Yes, the range and size of type
short differ on different machines. It can even differ across different implementations on the same machine.
The most common representation is 16 bits, two's-complement, with no padding bits or trap representations, for a range of -32768 to +32767.
The C standard requires
short to cover at least a range of -32767 to +32767, but it can be bigger.
I've worked on systems where
short is 32 bits (Cray T3E) or even 64 bits (Cray T90).
If at all possible, you should write code that doesn't assume a particular range or size for
short, or for any of the other predefined types. Use
SHRT_MAX, defined in
<limits.h>, if you need the bounds, and use
sizeof (short), (or better,
sizeof obj where
obj is an object of type
short) if you need the size.
If you need a type that's exactly 16 bits, use
int16_t, defined in
<inttypes.h>. (Those headers were added in the 1999 version of the C standard, but most compilers should support them.)
In response to your comment asking about overflow:
Questions of overflow get a bit tricky when you're talking about type
short. Integer literals like
32767 are never of type
short; they're always of type
int or something even bigger. And operands of arithmetic operators have the "usual arithmetic conversions" applied to them first;
short operands are quietly promoted to
In C, there is no
+ operator for type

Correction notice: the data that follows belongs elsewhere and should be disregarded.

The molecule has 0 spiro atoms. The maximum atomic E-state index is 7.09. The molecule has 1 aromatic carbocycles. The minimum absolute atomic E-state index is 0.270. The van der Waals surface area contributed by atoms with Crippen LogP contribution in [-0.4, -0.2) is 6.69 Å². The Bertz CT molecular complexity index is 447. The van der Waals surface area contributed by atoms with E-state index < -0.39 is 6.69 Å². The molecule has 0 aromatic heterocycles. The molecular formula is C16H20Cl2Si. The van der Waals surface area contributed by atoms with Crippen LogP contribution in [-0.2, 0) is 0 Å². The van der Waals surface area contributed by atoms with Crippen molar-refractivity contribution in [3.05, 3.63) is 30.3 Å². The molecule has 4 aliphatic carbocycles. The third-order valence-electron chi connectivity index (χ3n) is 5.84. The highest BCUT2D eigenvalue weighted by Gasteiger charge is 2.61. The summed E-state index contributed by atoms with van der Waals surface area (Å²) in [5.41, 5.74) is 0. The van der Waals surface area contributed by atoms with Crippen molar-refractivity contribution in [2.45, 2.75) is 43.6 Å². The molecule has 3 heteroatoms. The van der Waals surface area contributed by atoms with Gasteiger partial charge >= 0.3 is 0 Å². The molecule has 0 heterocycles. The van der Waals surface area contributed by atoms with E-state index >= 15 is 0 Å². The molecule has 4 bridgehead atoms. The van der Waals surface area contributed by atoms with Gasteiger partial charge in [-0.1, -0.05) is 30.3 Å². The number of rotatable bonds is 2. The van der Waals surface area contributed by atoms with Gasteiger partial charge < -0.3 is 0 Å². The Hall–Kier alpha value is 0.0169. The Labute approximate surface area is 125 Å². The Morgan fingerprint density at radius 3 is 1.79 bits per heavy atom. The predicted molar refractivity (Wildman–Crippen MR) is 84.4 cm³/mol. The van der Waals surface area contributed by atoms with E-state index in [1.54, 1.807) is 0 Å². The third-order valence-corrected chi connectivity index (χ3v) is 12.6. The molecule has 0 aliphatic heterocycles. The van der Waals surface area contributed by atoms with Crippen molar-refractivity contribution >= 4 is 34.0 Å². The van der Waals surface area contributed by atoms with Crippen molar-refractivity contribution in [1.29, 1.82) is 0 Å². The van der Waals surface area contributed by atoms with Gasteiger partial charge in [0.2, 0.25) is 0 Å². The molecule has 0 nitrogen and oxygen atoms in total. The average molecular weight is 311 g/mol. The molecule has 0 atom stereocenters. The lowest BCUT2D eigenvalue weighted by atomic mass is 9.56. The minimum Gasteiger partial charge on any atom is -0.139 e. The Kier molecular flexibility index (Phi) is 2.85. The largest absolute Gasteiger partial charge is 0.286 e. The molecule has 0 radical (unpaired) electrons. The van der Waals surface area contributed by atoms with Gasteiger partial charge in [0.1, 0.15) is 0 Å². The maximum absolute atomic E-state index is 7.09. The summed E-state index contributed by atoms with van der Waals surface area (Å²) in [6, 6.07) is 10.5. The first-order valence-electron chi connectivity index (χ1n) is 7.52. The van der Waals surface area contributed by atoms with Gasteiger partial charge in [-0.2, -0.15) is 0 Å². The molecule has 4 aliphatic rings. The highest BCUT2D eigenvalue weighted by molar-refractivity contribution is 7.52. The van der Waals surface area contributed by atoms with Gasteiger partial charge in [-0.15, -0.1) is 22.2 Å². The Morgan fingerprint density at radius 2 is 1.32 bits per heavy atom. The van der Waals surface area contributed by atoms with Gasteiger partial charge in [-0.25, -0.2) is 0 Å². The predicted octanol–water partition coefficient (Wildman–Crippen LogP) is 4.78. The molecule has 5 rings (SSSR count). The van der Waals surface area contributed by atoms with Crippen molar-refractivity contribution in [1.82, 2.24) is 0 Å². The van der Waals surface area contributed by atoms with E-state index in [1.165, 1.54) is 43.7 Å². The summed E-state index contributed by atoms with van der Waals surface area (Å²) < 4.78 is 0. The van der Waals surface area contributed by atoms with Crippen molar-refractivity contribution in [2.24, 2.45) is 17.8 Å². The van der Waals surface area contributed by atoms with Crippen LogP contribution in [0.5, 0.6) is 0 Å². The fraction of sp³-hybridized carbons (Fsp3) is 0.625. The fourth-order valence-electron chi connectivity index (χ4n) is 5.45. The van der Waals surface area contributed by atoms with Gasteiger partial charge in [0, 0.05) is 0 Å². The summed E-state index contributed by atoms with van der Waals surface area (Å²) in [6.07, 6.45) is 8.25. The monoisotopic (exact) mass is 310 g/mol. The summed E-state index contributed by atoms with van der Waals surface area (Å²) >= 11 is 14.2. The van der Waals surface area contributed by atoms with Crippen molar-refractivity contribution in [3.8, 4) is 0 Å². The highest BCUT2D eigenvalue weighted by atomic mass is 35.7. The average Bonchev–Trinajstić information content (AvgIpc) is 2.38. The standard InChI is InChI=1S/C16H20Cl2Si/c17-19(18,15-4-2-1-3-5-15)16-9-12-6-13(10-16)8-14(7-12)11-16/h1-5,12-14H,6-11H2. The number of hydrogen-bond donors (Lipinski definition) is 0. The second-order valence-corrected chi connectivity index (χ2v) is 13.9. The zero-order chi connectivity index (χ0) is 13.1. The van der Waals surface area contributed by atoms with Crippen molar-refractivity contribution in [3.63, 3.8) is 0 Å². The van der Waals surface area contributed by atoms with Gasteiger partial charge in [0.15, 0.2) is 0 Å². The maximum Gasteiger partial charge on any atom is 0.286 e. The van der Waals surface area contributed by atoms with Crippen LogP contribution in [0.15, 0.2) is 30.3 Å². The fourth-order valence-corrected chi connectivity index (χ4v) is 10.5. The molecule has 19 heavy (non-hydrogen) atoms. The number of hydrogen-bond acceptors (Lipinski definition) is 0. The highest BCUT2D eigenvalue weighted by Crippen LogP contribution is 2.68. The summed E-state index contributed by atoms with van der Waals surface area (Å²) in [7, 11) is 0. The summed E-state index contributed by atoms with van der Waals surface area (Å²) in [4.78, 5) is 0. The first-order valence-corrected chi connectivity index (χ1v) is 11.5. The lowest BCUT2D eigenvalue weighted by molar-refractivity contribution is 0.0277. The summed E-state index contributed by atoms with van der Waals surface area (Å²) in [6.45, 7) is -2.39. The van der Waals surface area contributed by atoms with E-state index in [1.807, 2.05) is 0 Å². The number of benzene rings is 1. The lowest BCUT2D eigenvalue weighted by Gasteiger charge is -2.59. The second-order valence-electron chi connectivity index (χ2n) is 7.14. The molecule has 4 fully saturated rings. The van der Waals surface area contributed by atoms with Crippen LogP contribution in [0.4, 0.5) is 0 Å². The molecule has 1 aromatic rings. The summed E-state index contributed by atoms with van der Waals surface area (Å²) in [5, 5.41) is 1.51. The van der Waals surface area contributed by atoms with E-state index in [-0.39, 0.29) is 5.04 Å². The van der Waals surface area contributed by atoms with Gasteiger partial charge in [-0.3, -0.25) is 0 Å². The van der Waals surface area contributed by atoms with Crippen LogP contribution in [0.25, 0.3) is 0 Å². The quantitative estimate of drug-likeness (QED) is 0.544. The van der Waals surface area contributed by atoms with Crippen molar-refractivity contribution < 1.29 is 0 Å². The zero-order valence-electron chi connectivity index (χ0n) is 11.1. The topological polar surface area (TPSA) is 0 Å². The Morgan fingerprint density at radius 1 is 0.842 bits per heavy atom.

So consider this:
short x = 32767;
x = x + 1;
In the expression
x + 1, the operand
x is promoted from
1 is already of type
int). That yields a result of type
int, which will be
int is wide enough to store that value. (If it isn't, the overflow causes undefined behavior, but we'll ignore that.) Then the
32768 is converted from
short before being stored in
SHRT_MAX > 32767, there's no problem; the conversion yields the expected value of
32768, which is stored in
SHRT_MAX == 32767 (which is the most common case), then the conversion of the
short yields an implementation-defined value (or raises an implementation-defined signal), as described in C99 section 188.8.131.52.
Most commonly, the actual result is
-32768, which is representable as a
short if the system uses two's-complement (which almost all systems do). But strictly speaking, the code is not portable, and it could store some other arbitrary result in
x, or even terminate your program if the implementation decides to raise a signal (I don't know of any that do that).